News Article | November 17, 2015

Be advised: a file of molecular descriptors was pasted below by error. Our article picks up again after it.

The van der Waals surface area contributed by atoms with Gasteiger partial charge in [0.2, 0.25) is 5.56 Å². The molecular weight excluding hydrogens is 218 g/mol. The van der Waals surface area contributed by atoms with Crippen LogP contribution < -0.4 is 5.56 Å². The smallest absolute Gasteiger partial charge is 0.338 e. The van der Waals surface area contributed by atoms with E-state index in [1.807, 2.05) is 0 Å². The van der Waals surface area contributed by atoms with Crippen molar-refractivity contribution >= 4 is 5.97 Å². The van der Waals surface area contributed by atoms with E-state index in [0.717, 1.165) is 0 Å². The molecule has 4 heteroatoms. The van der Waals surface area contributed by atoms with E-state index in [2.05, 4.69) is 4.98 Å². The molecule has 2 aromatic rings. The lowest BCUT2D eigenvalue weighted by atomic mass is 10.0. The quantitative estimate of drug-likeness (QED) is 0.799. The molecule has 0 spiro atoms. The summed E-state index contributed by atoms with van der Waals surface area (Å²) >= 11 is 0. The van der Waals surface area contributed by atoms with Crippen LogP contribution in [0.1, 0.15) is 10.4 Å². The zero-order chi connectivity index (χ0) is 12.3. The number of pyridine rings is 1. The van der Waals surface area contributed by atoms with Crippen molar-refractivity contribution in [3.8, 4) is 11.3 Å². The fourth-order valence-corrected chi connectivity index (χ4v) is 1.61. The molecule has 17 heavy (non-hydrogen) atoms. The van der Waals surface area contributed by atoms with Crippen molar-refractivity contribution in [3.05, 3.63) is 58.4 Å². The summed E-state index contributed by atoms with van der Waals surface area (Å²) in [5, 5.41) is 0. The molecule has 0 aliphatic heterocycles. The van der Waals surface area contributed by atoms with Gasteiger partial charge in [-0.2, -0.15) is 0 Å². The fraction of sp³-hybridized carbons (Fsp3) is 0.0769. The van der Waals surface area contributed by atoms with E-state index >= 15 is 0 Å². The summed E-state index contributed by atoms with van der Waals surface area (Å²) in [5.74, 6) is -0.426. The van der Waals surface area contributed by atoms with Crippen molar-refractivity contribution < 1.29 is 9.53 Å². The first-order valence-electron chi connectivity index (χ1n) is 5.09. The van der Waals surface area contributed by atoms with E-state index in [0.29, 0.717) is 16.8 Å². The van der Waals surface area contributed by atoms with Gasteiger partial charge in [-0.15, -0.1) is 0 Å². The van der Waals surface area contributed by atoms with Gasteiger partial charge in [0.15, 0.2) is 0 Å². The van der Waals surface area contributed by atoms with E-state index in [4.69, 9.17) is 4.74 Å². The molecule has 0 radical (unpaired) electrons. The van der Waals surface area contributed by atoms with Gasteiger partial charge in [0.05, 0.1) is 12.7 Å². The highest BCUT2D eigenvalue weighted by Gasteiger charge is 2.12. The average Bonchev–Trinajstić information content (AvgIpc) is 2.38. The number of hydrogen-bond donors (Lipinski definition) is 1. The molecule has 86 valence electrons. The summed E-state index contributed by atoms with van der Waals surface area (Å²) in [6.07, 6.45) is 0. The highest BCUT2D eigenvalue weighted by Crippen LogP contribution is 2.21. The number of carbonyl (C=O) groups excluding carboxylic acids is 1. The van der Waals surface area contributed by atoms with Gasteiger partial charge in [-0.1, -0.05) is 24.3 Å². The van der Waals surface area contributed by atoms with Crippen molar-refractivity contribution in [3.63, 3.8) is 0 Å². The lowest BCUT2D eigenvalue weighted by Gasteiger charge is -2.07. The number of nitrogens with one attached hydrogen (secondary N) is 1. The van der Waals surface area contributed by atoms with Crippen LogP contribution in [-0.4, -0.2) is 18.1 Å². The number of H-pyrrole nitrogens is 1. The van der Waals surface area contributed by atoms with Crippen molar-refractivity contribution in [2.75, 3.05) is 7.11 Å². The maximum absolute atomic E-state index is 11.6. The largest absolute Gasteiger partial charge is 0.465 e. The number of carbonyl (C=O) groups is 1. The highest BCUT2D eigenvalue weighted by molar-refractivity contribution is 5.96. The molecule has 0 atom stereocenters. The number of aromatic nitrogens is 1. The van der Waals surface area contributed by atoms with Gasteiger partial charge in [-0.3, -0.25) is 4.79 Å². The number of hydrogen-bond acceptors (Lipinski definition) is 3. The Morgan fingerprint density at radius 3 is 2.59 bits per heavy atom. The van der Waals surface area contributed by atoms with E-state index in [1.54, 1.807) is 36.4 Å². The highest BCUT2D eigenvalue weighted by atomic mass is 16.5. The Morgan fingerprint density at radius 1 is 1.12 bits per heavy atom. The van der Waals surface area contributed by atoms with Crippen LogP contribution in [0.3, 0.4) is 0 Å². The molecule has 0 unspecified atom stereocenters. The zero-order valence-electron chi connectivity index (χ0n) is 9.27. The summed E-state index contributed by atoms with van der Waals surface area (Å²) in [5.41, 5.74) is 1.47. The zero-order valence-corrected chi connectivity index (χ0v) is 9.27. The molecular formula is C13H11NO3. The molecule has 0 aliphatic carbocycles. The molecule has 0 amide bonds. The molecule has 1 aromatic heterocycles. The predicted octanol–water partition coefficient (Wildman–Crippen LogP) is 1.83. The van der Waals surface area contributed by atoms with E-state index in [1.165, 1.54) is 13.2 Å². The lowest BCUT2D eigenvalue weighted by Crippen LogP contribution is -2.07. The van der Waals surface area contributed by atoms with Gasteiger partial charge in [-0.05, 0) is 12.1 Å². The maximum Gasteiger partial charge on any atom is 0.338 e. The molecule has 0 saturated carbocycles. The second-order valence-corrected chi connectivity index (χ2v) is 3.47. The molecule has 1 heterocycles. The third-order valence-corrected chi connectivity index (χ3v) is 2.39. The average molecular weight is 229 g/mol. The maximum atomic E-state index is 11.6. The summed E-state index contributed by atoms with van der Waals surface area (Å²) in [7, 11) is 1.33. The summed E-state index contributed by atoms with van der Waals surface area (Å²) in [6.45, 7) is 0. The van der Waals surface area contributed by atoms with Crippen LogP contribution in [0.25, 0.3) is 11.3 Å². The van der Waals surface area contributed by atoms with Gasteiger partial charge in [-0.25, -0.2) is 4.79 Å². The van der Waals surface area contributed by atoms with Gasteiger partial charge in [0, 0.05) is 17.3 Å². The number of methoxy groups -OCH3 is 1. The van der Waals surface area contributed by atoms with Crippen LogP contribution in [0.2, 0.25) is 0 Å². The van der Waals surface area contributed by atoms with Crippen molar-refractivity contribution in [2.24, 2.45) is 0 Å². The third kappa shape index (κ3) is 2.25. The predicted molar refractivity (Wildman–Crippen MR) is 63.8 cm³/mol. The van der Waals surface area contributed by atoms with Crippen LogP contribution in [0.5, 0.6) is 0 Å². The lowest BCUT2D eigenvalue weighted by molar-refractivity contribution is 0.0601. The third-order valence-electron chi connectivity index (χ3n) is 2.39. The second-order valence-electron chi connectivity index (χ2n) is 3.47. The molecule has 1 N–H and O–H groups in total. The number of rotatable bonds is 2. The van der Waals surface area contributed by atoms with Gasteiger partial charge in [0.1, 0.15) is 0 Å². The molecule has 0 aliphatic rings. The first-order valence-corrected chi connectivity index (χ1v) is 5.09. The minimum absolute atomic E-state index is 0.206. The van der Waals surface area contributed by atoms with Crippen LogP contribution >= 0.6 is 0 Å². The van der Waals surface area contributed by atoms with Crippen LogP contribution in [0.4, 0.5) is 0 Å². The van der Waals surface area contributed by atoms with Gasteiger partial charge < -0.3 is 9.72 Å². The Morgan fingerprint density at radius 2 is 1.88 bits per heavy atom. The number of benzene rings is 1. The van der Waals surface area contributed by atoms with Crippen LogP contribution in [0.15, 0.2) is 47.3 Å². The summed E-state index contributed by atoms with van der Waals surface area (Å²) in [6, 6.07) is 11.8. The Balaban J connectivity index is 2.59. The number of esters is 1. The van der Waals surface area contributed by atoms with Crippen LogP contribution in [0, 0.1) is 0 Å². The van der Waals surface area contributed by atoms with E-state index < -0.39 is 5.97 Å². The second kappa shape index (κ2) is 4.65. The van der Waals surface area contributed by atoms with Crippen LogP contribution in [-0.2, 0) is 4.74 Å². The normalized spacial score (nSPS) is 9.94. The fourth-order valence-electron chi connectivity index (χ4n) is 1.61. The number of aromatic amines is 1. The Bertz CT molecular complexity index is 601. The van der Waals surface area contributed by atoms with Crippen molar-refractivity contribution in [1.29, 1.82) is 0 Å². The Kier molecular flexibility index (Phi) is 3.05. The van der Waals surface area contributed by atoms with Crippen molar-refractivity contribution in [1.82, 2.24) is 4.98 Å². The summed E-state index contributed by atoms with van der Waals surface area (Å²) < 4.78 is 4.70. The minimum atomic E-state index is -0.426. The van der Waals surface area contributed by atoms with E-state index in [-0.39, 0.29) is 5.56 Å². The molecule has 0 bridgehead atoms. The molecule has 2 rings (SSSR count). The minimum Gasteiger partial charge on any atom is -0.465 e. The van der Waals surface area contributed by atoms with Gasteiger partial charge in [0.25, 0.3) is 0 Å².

Austin, TX — Silicon Mechanics, a provider of servers, storage and high-performance computing solutions, announced the opening of its 5th Annual Research Cluster Grant (RCG) program at Supercomputing 2015. Two institutions will be selected, and both will be awarded a complete high-performance computing (HPC) cluster. The competition is open to all United States and Canadian qualified post-secondary institutions, university-affiliated research institutions, non-profit research institutions, and researchers at federal labs with university affiliations. "We designed the Research Cluster Grant program to provide computational and storage technology resources to researchers who may not have been able to keep pace with technology acquisitions through traditional grant-funding programs like those at the National Science Foundation or the National Institute of Health,” said Art Mann, Silicon Mechanics' Sr. Director, Life Sciences Practice. "With the ever-growing demand for more powerful IT infrastructure to support research, the RCG represents a tremendous opportunity to work with our technology partners and support these research efforts. I’m excited and truly honored to see the RCG program achieve its fifth year.” Silicon Mechanics created the RCG in 2012 as a way of giving back to the educational community, as obtaining needed research funding for technology advancements continues to be challenging and can limit future impact at some educational institutions. In particular, the program is helping to jumpstart research efforts where access to high-performance computing is limited, outdated or was not previously available. The RCG program also provides institutions with an opportunity to showcase how collaboration across departments and researchers by providing cluster technology can positively impact research efforts through the use of cluster technology. Previous RCG awardees include The City College of New York (CCNY) and Dordt College in 2015, Wayne State University in 2014, Tufts University in 2013 and Saint Louis University in 2012. Silicon Mechanics' partners currently committed to supporting this year’s grant include: Intel, NVIDIA, Mellanox, Supermicro, Bright Computing, HGST, Avago, Kingston, Micron and Seagate. At CCNY, the HPC cluster is being used for cutting-edge research in biochemistry, chemistry, biology, physics, earth and atmospheric sciences, computer science, engineering, medicine, mathematics, social science, humanities and writing pedagogy. "For many of our research programs, this computer cluster was the missing piece that lowered the barriers that kept our work from moving forward smoothly," said David Jeruzalmi, professor of chemistry and biochemistry in CCNY's Division of Science, who wrote the grant proposal last year. "This award has touched the research of many colleagues by bringing together researchers from across CCNY, many of whom never knew that their work could be positively impacted by colleagues down the hall or in the next building over." At Dordt College and at its research partner, Hope College, the HPC cluster supports eight STEM-based research groups and nine distinct faculty members focused on a wide variety of research activities. Those activities include bacterial statistical genetics, processing and analysis of RNA sequencing, phylogenetic trees, computational chemistry, engineering integrity, analyzing genomic sequencing data, population genetic data and more. "Dordt has traditionally been a liberal arts school," said Dr. Nathan Tintle, Dordt College's Director for Research and Scholarship. "In recent years, however, we have ramped up our research department in partnership with Hope College and, in doing so, created a demand for an HPC system. Unfortunately, we didn’t have the budget to purchase a cluster that would suit our computational needs. Fortunately, Silicon Mechanics offered the annual RCG, a program that we are proud to be involved with. We feel fortunate to have been awarded this grant." Submissions for the 2016 RCG will be accepted December 15, 2015, through March 1, 2016. The grant recipients will be announced April 2016. Submissions will be reviewed for merit and for the potential impact the research may have on the institution's mission. Silicon Mechanics strongly encourages collaboration, within and across departments of a single institution, or across multiple institutions. Details on RCG rules, application requirements, and cluster technical specifications are available at www.researchclustergrant.com. About The City College of New York Since 1847, The City College of New York has provided low-cost, high-quality education for New Yorkers in a wide variety of disciplines. More than 16,000 students pursue undergraduate and graduate degrees in: the College of Liberal Arts and Sciences; the Bernard and Anne Spitzer School of Architecture; the School of Education; the Grove School of Engineering; the Sophie Davis School of Biomedical Education, and the Colin Powell School for Civic and Global Leadership. Dordt College is a private institution of higher education, committed to the Reformed Christian perspective. With 1,400 students, the college’s STEM programs are leading enrollment growth. Located in Sioux Center, Iowa, Dordt College provides a holistic residential learning experience for students, in which they can develop Christian insight in all areas of life.